Olive Oil Press

We visited a modern olive oil press at the Mazare’ Al Noubani cooperative near Salfeet. There are 86 members of the co-op who use the press, plus four other groups that pay a fee for its use during harvest season, which lasts 6-8 weeks. During this period the press is open 24 hours a day to receive sacks of olives from farmers’ trucks.

PARC was able to secure a bank loan to purchase the Italian machinery used at the press on terms. It will gradually pay off the loans when it receives fees from farmers after the harvest; then it will finish constructing the building. Funds for the press building came from Oxfam, the Palestinian Farmers Union, the French Palestinian Solidarity Association, and the Swiss Agency for Development and Cooperation.

We viewed the process from beginning to end. Olives are ideally pressed for oil within an hour of being harvested. The olives get a quick wash and branches and leaves are removed. Heated water is added to make the olive mash easier to crush, but the press temperature can’t be higher than 81 degrees Fahrenheit. Then the oil, water and pits must be separated out. A good olive tree produces about 16-20 liters of oil.

It’s an energy efficient system as well. The pumice (from the olive pits) is used to fuel the boiler and to heat the water. The olive oil is pumped into stainless steel holding tanks at the press. Finally, it is labeled and sent to PARC’s bottling station at its headquarters in Ramallah. Equal Exchange purchases about 25,000 bottles of extra virgin olive oil each season from PARC.

We learned about the “We Are With You” campaign, in which volunteers serve as witnesses to offer Palestinian farmers protection while they harvest their olives near the wall. PARC has helped to organize these volunteers for the past 15 years. They come from a range of countries, such as Australia, France and Canada, and stay in farmers’ houses for 1-2 weeks at their own expense.

A man sips from a cup
Mohammad Hmidat, Al Reef Quality Assurance Manager, samples fresh olive oil at the press.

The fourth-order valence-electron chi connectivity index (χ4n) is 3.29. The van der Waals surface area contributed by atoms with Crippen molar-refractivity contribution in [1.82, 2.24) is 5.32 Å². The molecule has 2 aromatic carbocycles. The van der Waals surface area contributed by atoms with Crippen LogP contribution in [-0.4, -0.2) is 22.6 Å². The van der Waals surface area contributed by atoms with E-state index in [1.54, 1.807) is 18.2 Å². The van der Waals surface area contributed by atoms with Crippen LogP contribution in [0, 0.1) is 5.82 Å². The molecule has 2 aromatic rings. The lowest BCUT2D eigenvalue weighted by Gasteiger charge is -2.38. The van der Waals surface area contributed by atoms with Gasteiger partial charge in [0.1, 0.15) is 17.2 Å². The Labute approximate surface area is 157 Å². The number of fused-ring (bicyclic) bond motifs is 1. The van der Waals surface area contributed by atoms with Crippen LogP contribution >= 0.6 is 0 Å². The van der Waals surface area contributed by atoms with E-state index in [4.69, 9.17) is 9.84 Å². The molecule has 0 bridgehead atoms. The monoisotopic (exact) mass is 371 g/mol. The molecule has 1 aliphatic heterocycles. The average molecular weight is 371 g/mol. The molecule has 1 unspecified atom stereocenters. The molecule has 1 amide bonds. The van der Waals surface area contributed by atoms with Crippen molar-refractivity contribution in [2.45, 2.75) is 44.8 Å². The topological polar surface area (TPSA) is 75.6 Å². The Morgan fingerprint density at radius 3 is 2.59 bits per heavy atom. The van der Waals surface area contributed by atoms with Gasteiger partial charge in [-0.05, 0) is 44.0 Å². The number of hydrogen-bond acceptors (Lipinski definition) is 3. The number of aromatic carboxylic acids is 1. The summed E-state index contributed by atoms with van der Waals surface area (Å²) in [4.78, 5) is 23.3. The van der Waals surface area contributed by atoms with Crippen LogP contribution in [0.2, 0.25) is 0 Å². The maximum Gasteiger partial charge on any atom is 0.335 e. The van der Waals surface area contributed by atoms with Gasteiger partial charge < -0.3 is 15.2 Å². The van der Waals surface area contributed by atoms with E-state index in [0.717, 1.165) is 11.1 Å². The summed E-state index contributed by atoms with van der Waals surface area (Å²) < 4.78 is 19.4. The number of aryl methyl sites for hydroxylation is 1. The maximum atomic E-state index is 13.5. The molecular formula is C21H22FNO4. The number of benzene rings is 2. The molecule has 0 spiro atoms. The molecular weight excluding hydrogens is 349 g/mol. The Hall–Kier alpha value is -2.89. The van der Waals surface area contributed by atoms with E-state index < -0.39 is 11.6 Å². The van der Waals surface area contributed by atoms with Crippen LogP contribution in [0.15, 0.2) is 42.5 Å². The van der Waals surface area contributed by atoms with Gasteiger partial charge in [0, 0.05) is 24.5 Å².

Almond Cooperative

We met Nabeel Munmod Abu Ara, the head of the Aqqaba Almond Cooperative in Jenin. The co-op has 87 members, 57 of whom grow almonds, an initiative that began 10 years ago. Three out of the nine members of the Administrative Commission and 19 members of the co-op are women.

Almond trees were introduced by PARC as a part of a pilot land reclamation project. Now there are more than 200 hectares of trees. To prepare the land, the farmers had to remove rocks from the soil, built retaining walls, compost, and added other organic soil supplements. As the farmers started investing in their trees, they saw that it was a feasible business. In Jenin, unemployment is 15 percent below the national average (versus 27 percent overall in the West Bank and 44 percent in Gaza) partly due to the Arab-American University of Jenin, its student body of 12,000 students, and the resulting higher level of education in the area.

There is, however, a serious shortage of rainfall in the area, and farmers need supplemental irrigation for the trees. December through March is the rainy season. However, this past year the last day of rain was February 20. Nabeel experimented with irrigation in March and July and the productivity of the trees more than doubled the output. He had to purchase the additional water, increasing costs considerably.

A man stands in an arid field near some trees.
Nabeel Munmod Abu Ara, head of the Aqqaba Almond Cooperative in Jenin, shows the difference that irrigation makes. The almond trees on the left were part of a PARC project